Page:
Tuesday, March 2, 2010

Buttercup Crazy

By-Jenny2

Do you read the blog Made by Rae? Since you linked to a post by MADE recently, I have a feeling you must. I really like Rae's voice and projects. She is a busy stay-at-home mama to 2 little ones and finds the time to make awesome stuff AND blog about it. She also graciously shares the patterns for her awesome stuff and/or offers licenses to make and sell. Both smart and nice, me thinks.

Anyway, as you know, for this last Christmas, I made more gifts than I ever have previously. For the women in my family, I made bags. For my sister and my 2 brothers' girlfriends specifically, I decided to made Buttercup Bags. Rae's design for this purse is so cute, stylish and trendy -- you can't go wrong. I had a lot of fun picking out the fabric combination for each one and thought the results were very fitting for each girl's personality. (If they read this, maybe they can chime in on that in the comments!) I made quite a few mistakes along the way, but overall, they turned out pretty nicely. Here are pics of my Christmas Buttercups.

Sophie's bag:

Jenny: Buttercup Purse
Jenny: Buttercup Purse
Jenny: Buttercup Purse

Heather's bag:

Jenny: Buttercup Purse
Jenny: Buttercup Purse

Kenzie's bag:

Jenny: Buttercup Purse
Jenny: Buttercup Purse

When a girlfriend of mine, here in Seattle, discovered I could sew things like purses, she "commissioned" me to make one for a fundraiser auction at her school. The request was: a bright, colorful, funky purse. The first thought that came to my mind was orange!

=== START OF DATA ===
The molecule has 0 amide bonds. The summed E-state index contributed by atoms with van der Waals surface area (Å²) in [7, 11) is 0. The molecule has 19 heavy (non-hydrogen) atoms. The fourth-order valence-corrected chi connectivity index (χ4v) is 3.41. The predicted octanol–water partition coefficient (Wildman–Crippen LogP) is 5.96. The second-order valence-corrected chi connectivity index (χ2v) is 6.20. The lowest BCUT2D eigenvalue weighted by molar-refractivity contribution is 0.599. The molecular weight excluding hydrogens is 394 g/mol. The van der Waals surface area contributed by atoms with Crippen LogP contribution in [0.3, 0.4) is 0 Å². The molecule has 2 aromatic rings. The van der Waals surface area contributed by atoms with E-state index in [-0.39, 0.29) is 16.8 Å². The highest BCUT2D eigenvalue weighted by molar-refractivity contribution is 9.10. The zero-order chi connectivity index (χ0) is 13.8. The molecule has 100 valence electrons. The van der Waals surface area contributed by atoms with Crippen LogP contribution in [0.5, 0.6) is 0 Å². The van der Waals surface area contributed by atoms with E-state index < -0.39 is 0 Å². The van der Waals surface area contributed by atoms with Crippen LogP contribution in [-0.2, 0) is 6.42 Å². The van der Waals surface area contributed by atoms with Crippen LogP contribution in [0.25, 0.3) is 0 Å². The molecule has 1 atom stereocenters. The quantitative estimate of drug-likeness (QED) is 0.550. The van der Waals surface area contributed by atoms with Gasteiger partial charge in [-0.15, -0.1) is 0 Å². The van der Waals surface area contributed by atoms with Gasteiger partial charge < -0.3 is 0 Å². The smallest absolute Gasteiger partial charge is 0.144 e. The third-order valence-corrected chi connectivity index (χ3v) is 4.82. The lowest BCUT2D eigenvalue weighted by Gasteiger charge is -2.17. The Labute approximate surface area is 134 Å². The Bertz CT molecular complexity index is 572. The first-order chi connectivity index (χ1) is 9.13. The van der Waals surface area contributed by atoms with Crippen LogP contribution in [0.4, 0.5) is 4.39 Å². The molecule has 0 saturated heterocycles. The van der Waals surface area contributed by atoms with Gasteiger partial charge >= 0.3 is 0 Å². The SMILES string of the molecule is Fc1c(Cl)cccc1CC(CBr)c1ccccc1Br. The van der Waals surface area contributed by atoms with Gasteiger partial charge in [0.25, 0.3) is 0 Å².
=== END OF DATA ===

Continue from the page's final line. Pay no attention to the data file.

Here are the fabrics I picked from my stash:

Jenny: Buttercup Purse

And as a back-up, I chose that red Valori Wells print I love:

Jenny: Buttercup Purse

So, just like you with the Handmade Home towel rug, I cut and prepped two! (Note: Just like on my Christmas bags, I decided to skip the little tab embellishment that is part of the pattern. Since I was already combining fabrics, I thought it would be overkill.)

Jenny: Buttercup Purse

This time around, I kept in mind the things I learned from my first batch of Buttercup Bags. First off, use magnetic snaps and not regular snaps!! I don't know what I was thinking at the fabric store when buying my notions at Christmas time. Non-magnetic snaps are a pain on both ends: the sewing and the receiving one. You have to hand-sew them and they put a lot more wear-and-tear on the purse. Magnetic snaps can be set-up in a pinch (no pun intended). Just be careful not to cut too big an opening for the little metal legs! Tiny is better and just gently push the metal through.

I placed the snaps too low on this new one, I think. Oh well. Rae instructs you to place the snaps 1/2 inch from the edge, but when I did that on my first purses, the snap kept getting caught on the sewing machine foot when stitching the layers together. I compensated by moving the snap a bit lower, but maybe a bit too much. What you see in this pic is also the extra layer I cut for the purse: repurposing a plain flannel sheet to add bulk to the quilting cottons I used on both the outside and lining.

Jenny: Buttercup Purse

I love the pleats in this purse design. I think it is really what gives it such a sophisticated appeal. On my first attempt at making these purses, I sewed too far when stitching the pleats in place and had to carefully rip out some of the stitches that showed through on the outside of the finished purse. Yikes! So, lesson learned, on this one, I sewed just a tiny bit, probably under a 1/4 inch.

Jenny: Buttercup Purse
Jenny: Buttercup Purse

Let's see... Another trick I learned is that when pinning the top part to the pleated part, pinning the middle in place first helps do an even job. When starting from one end, I was never able to match the sides on the other end. I ended up an inch short or so!